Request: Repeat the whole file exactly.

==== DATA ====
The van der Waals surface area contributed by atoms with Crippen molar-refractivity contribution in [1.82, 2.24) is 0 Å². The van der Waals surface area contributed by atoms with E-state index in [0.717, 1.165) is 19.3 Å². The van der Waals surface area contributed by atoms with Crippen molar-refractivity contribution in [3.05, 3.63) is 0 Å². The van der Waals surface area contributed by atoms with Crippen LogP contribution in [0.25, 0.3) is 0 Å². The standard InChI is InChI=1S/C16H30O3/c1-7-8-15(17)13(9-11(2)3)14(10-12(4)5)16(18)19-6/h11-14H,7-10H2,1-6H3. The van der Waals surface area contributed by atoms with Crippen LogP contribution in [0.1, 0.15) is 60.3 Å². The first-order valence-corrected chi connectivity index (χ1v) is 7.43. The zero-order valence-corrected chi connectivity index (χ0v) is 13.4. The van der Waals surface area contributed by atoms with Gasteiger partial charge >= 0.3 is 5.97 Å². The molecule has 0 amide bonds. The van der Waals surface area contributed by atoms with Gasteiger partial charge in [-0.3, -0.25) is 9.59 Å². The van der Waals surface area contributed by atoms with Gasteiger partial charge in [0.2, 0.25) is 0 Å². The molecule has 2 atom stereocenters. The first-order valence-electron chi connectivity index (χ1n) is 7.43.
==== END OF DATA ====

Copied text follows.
The van der Waals surface area contributed by atoms with Crippen molar-refractivity contribution in [1.82, 2.24) is 0 Å². The van der Waals surface area contributed by atoms with E-state index in [0.717, 1.165) is 19.3 Å². The van der Waals surface area contributed by atoms with Crippen molar-refractivity contribution in [3.05, 3.63) is 0 Å². The van der Waals surface area contributed by atoms with Crippen LogP contribution in [0.25, 0.3) is 0 Å². The standard InChI is InChI=1S/C16H30O3/c1-7-8-15(17)13(9-11(2)3)14(10-12(4)5)16(18)19-6/h11-14H,7-10H2,1-6H3. The van der Waals surface area contributed by atoms with Crippen LogP contribution in [0.1, 0.15) is 60.3 Å². The first-order valence-corrected chi connectivity index (χ1v) is 7.43. The zero-order valence-corrected chi connectivity index (χ0v) is 13.4. The van der Waals surface area contributed by atoms with Gasteiger partial charge >= 0.3 is 5.97 Å². The molecule has 0 amide bonds. The van der Waals surface area contributed by atoms with Gasteiger partial charge in [-0.3, -0.25) is 9.59 Å². The van der Waals surface area contributed by atoms with Gasteiger partial charge in [0.2, 0.25) is 0 Å². The molecule has 2 atom stereocenters. The first-order valence-electron chi connectivity index (χ1n) is 7.43.